3 – the biggest issue driving public agencies to fund really stupid stuff is, I think, the process driving appointment to the funding agency committees – because this process favors people who make politically correct decisions but have no understanding of the research they fund. In some cases appointees (e.g. NIH funding in the US) have doctorates and other quals, but they’re 30+ years out of date in a field that changes daily and their only real skills now are those needed to get into, and stay in, positions of power.
To really see this imagine what would happen in science and medicine if grants were allocated by juries made up of randomly chosen, genuinely anonymous, post docs – oddly, that was very much how the world’s most successful government funded research agency (DARPA) ran in the 60s and pre-Carter 70s.
That govt-funded research is bias-free and influence-sterile is no different than the myth that the news media business is similarly bias- and influence-free. LOL.
It might be worth noting the difference between a 501(c)(3) and a 501(c)(4). C-3 are tax-exempt charities who can only do minimal lobbying or issue advocacy. C-4 are non-profits who can engage in political advocacy, whose donations are not tax deductible.
Data for Progress is a project of Tides Advocacy, a 501(c)(4) non-profit organization.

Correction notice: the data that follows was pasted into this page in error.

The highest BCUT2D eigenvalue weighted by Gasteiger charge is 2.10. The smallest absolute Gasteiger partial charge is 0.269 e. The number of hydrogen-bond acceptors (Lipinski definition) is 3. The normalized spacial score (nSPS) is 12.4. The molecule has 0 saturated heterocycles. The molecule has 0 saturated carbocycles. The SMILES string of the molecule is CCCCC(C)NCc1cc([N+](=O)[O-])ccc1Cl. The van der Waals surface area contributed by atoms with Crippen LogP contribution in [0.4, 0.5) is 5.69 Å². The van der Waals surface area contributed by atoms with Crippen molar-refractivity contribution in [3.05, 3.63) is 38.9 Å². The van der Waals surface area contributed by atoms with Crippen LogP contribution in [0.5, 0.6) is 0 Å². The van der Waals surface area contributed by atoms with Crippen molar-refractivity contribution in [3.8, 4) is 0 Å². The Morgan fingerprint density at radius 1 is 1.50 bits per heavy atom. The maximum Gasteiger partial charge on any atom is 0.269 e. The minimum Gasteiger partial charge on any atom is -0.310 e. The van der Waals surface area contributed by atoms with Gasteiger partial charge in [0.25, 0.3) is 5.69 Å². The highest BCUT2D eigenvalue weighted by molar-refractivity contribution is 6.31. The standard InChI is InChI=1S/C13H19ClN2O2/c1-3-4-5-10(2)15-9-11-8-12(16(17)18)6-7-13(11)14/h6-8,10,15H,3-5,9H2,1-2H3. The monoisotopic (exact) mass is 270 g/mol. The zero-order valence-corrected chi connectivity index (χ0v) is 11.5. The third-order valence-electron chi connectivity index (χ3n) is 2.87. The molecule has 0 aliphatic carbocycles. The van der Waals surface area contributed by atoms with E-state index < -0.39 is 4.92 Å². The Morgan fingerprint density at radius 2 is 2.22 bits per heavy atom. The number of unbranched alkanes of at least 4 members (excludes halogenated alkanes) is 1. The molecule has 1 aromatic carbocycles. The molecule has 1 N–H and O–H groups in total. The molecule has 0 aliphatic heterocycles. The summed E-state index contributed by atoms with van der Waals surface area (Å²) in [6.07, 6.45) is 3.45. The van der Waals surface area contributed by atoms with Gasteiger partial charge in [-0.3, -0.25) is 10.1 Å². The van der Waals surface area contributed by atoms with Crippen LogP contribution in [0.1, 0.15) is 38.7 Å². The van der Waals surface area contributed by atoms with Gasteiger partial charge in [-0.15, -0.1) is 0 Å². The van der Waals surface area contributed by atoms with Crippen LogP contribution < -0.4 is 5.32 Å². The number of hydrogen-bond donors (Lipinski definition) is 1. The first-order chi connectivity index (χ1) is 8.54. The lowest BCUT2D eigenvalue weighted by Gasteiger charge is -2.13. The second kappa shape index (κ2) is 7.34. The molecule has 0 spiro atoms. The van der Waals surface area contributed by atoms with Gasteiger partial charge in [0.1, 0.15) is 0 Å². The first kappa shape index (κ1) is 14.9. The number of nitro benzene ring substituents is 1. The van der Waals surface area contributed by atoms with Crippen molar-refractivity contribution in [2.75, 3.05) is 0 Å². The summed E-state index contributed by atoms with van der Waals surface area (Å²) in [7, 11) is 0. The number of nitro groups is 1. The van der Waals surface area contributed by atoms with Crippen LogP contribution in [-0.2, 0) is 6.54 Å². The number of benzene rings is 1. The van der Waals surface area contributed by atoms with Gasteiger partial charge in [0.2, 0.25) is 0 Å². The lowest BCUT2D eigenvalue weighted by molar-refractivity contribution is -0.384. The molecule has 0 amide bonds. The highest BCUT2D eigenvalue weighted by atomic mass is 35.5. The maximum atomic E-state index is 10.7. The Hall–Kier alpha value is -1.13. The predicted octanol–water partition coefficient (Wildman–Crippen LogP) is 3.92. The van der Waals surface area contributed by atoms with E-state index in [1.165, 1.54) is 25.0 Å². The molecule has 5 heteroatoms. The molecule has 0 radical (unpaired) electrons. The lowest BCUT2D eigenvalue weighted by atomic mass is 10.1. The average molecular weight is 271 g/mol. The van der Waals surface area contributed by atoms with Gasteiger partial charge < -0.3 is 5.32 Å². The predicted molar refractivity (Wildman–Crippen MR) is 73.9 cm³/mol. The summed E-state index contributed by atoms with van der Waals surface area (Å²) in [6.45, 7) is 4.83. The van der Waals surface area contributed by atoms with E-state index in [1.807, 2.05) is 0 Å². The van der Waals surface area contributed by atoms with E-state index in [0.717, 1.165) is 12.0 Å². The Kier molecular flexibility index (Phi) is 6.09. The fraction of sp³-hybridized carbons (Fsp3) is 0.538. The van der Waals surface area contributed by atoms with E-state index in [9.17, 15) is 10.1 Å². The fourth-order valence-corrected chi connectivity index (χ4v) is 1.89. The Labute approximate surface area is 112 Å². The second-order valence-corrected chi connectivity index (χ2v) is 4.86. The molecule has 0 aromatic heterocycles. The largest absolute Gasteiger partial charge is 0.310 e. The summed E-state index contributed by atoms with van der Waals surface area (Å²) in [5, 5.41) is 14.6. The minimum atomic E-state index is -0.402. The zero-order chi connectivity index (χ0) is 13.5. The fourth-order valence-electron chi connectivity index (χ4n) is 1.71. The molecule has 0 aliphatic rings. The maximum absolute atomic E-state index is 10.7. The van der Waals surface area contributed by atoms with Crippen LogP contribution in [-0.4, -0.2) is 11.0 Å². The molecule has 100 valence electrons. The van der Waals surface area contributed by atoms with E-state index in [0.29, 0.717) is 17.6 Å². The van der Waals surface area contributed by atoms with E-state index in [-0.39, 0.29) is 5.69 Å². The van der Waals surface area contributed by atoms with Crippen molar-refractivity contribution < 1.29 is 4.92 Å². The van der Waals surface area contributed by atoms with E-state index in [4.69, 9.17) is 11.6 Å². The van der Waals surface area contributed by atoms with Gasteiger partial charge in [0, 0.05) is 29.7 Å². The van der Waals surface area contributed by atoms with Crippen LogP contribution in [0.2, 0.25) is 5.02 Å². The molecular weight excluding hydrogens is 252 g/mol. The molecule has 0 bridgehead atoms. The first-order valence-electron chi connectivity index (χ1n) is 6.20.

What a good column, Professor Briggs.
Notice how we’re supposed to assume that these “Big Oil” donations, decried by The Guardian et al., come ONLY from U.S. companies that seek to expand U.S. energy.
[Why “The Guardian” wants poor people to pay MORE for their heating oil, we won’t ask; The Guardian has its OWN donors to whom it must answer. Ah so. $Ka-Ching.]
In truth, some Russian and Chinese and Venezuelan oil companies are probably donating to our universities, as well, and if so, probably joining the push to end U.S. oil production, in order to take out their biggest energy competitors.
According to Newsweek (et al.) Russia’s oil companies are funding anti-fracking propaganda here in the U.S.:
No doubt these same foreign companies (often represented by shell corporations) that donate tens of millions every year to the Sierra Club et al., are ALSO donating to to our universities for similar nefarious purposes.